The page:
Funding for ag-research, rural development, and combating brucellosis included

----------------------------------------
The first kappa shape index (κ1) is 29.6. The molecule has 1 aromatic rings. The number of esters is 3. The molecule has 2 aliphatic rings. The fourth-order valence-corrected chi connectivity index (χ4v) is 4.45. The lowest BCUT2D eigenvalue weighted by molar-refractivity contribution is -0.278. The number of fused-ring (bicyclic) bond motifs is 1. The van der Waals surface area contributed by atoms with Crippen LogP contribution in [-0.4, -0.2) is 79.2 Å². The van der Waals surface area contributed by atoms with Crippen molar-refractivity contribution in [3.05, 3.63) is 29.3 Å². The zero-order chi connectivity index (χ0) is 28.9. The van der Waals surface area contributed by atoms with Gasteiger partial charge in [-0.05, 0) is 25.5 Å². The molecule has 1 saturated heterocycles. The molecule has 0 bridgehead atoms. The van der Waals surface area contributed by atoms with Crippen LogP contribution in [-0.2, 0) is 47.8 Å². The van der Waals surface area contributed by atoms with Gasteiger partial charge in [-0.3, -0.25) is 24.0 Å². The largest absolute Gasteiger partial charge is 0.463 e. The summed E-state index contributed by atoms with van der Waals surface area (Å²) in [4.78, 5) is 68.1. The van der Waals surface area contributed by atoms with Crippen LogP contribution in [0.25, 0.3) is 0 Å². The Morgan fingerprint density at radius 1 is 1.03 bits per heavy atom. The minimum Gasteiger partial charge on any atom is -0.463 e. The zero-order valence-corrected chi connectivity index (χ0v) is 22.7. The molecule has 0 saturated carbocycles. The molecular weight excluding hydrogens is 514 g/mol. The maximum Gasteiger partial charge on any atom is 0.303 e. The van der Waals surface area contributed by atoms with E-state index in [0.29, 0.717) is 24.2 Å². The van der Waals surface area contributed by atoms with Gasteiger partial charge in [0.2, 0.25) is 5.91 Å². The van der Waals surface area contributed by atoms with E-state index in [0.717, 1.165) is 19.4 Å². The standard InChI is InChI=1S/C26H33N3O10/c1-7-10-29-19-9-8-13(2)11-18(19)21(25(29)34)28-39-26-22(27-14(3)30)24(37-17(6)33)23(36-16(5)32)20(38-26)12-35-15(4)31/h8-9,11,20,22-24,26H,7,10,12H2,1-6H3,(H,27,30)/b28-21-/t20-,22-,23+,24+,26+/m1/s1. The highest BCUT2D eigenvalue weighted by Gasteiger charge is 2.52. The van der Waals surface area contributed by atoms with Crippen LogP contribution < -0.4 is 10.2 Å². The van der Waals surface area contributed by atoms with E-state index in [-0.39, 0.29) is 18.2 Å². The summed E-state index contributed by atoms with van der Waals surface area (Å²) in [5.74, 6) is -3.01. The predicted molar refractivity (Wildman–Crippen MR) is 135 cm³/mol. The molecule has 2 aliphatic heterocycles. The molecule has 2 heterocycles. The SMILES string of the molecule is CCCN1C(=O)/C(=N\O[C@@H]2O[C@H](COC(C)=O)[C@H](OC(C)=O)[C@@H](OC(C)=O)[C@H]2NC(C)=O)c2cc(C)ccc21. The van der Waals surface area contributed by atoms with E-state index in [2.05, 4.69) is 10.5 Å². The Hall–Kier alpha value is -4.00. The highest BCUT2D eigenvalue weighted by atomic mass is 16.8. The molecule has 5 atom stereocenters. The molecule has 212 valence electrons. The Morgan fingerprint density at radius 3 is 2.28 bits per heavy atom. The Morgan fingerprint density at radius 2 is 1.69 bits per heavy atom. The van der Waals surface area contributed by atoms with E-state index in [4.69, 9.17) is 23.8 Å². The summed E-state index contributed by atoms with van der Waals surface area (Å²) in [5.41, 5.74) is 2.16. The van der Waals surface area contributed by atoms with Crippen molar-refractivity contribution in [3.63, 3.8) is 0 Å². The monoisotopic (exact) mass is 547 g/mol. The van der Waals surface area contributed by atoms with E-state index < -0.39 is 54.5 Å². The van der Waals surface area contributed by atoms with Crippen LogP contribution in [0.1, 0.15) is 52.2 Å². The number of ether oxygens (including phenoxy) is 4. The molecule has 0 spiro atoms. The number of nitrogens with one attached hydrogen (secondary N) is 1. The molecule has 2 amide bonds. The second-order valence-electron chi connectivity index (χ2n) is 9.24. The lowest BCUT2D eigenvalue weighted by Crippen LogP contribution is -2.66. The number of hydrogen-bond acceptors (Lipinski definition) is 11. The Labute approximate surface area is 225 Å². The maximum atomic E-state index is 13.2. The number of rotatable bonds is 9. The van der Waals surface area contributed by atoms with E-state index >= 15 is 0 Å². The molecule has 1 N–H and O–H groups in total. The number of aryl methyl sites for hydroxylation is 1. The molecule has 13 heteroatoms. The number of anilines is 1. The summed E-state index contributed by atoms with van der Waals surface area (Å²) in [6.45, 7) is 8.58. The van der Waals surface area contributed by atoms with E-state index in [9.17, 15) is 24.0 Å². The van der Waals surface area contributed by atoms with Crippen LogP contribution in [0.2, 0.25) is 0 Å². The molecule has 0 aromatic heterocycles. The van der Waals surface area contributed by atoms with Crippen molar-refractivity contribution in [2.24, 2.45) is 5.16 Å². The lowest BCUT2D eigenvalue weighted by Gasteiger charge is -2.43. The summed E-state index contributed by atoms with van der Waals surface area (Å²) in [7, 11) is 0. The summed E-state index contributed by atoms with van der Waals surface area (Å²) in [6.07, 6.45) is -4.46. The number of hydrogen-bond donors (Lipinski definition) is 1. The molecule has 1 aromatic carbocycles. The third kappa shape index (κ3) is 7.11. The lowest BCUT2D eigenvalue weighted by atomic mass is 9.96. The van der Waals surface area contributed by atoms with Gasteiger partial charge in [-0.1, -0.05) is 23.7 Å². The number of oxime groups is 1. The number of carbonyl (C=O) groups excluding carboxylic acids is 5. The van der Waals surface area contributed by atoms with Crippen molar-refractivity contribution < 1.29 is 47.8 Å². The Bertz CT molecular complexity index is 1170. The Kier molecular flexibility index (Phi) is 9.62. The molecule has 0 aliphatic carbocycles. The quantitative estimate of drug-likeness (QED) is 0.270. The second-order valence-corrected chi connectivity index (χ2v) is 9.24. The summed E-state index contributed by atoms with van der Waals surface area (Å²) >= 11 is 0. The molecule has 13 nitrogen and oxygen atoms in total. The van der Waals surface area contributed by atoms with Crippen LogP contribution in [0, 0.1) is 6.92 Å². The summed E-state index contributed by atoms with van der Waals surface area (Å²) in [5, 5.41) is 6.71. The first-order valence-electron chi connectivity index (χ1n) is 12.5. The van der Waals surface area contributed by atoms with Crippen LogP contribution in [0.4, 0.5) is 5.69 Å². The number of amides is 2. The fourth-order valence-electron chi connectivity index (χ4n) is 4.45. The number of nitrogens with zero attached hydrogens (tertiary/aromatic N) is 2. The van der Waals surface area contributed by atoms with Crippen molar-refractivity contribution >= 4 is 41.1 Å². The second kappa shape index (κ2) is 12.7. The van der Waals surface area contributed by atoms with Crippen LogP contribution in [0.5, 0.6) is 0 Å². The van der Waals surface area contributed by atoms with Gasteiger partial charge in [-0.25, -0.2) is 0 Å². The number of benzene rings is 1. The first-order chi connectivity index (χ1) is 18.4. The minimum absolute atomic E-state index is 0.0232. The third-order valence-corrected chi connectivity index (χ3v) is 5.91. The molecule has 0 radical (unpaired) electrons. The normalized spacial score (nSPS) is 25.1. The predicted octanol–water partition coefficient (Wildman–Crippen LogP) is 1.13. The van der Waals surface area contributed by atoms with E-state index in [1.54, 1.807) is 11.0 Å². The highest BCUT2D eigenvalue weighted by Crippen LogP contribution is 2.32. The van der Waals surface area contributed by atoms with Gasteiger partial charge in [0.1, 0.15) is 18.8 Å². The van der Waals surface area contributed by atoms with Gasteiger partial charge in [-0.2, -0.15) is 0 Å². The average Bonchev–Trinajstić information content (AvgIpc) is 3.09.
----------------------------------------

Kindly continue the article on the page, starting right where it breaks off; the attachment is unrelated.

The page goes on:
WASHINGTON, DC â?? Idaho Senators Larry Craig and Mike Crapo announced Senate support for a number of programs important to university research and Idaho farmers in the Fiscal Year 2004 agriculture funding bill approved by the United States Senate today.â??Iâ??m pleased to report that many programs essential to Idaho agriculture are supported by this appropriations bill,â?? said Senator Larry Craig, a Senate Agriculture Appropriations Subcommittee member. â??Essential agricultural research and development is provided for, and critical rural development programs and noxious weed control is also included. This legislationâ??s success in meeting these needs is all the more notable because it is a very fiscally disciplined bill, which is actually smaller than last yearâ??s.â??Senator Mike Crapo, who serves on the Senate Agriculture Committee, supported the agriculture spending measure that dedicates substantial resources to agriculture, rural development, and nutrition programs important to Idaho communities. â??Agriculture research is vital to the success of Idaho agriculture, and this legislation includes funding for much-needed research projects including potatoes, aquaculture, sugarbeets, viticulture, barley, legume, wood products, pest and disease control,â?? said Crapo. â??It also increases resources for food safety and animal inspections that are essential to ensure the protection of our crops and livestock from diseases and the safety of our food supply. Additionally, we are dedicating additional funding to child nutrition programs and rural housing assistance.â?? The bill contains critical support for research on crops vital to Idahoâ??s agricultural economy. Research funding includes: nearly $1.1 million for small fruit research, $600,000 for the states of ID, WA, and ND for cool season legume, $679,000 for barley, $650,000 for sugarbeets, $408,000 for grass seed cropping systems, and $840,000 for canola research.The University of Idahoâ??s extension center in Post Falls, Idaho would receive $790,000 for the Improving Safety and Shelf Life of Agricultural Commodities project. The primary goal of this project is to develop bioelectronic detectors that can quickly detect the presence of microbial pathogens in foods and food products. This will allow quick detection of microorganisms, allowing development of new methods for shelf-life preservation of these products as well as preventing distribution of contaminated food products. Moreover, bioelectronic detectors can be deployed to target bioterrorism issues encountered in agricultural commodities. The Committee approved $1.416 million for the Potato Variety Development Research project. Most of the money goes to Idaho and will help scientists develop improved varieties of potatoes more resistant to disease and drought.Over $1 million for aquaculture would be provided for the National Center for Cool and Cold Water Aquaculture to raise trout strains at the University of Idaho Hagerman Station. $150,000 is included for the Aberdeen station for continued work on value-added processing of barley and oats to produce high-protein concentrates suitable for use in feeds for fish.Several programs aimed at controlling predator, disease, and weeds were also funded including $1.3 million to be shared between Idaho, Montana, and Wyoming for Tri-State Predator Control. Funding for weed control research includes $342,000 for jointed goatgrass and $250,000 (a $150,000 increase over last yearâ??s funding) for the Nez Perce Bio-Control Center for pest and disease management programs. In addition, $900,000 is included for the Greater Yellowstone Interagency Brucellosis Committee for brucellosis eradication.$666,000 is included for the Solutions to Environmental and Economic Problems program (STEEP), which helps individual farmers adjust to changing environmental regulations. Idaho also will share â?? with nine other states â?? nearly $6.786 million for wood utilization research.$200,000 was earmarked for the Idaho OnePlan Process Re-engineering project. The Idaho OnePlan is a unique collaboration of agencies, industries, and associations assisting Idaho farmers and ranchers in their continuing natural resource stewardship responsibilities. The program highlights efficiencies provided by computer networking, emphasizes problem-solving, and helps fulfill regulatory obligations. The bill includes $780,000 for the Lower Payette Ditch Irrigation Diversion in Emmett, ID. Appropriated funds will be used to construct and complete a collapsible rubber dam on the Payette River to replace the current flood-damaged diversion that has been in place since 1921. The new dam will serve to improve water quality, improve fish passage, increase compatibility with recreational passage on the river, and utilize a new fish ladder for upstream fish passage. $1 million is also secured to continue assisting in the conversion to sprinkler irrigation in the vicinity of Minidoka, Idaho, in order to reduce water quality impairments resulting from the return of water runoff to the aquifer by way of agricultural drain wells.The Eastern Idaho Sandhill Crane Lure Crop Program Endowment Fund in American Falls, Idaho is included at $300,000. Southeast Idaho producers have experienced significant crop damage due to the federally managed sandhill crane. The program endowment serves to assist in establishing safe havens for greater sandhill cranes, to protect farmers from crop damage and to promote the conservation of the sandhill crane species. The Eastern Idaho Sandhill Crane Lure Crop Program Endowment Fund will be used to expand the program to Caribou and Bear Lake counties in eastern Idaho. The Committee also directs the Secretary of Agriculture to charter an interagency group to address rangeland assessment and monitoring issues in Idaho. $500,000 is provided to the NRCS for the purposes of organizing and providing administrative support for this group and to begin a long-term needs assessment and plan for inventorying and evaluating rangeland in Idaho. This project is intended to develop a model that could be useful on the national level. The NRCS is directed to carry out this project in consultation with the Idaho Association of Soil Conservation Districts.The bill now goes to a House/Senate conference committee to work out differences between the House and Senate passed bills.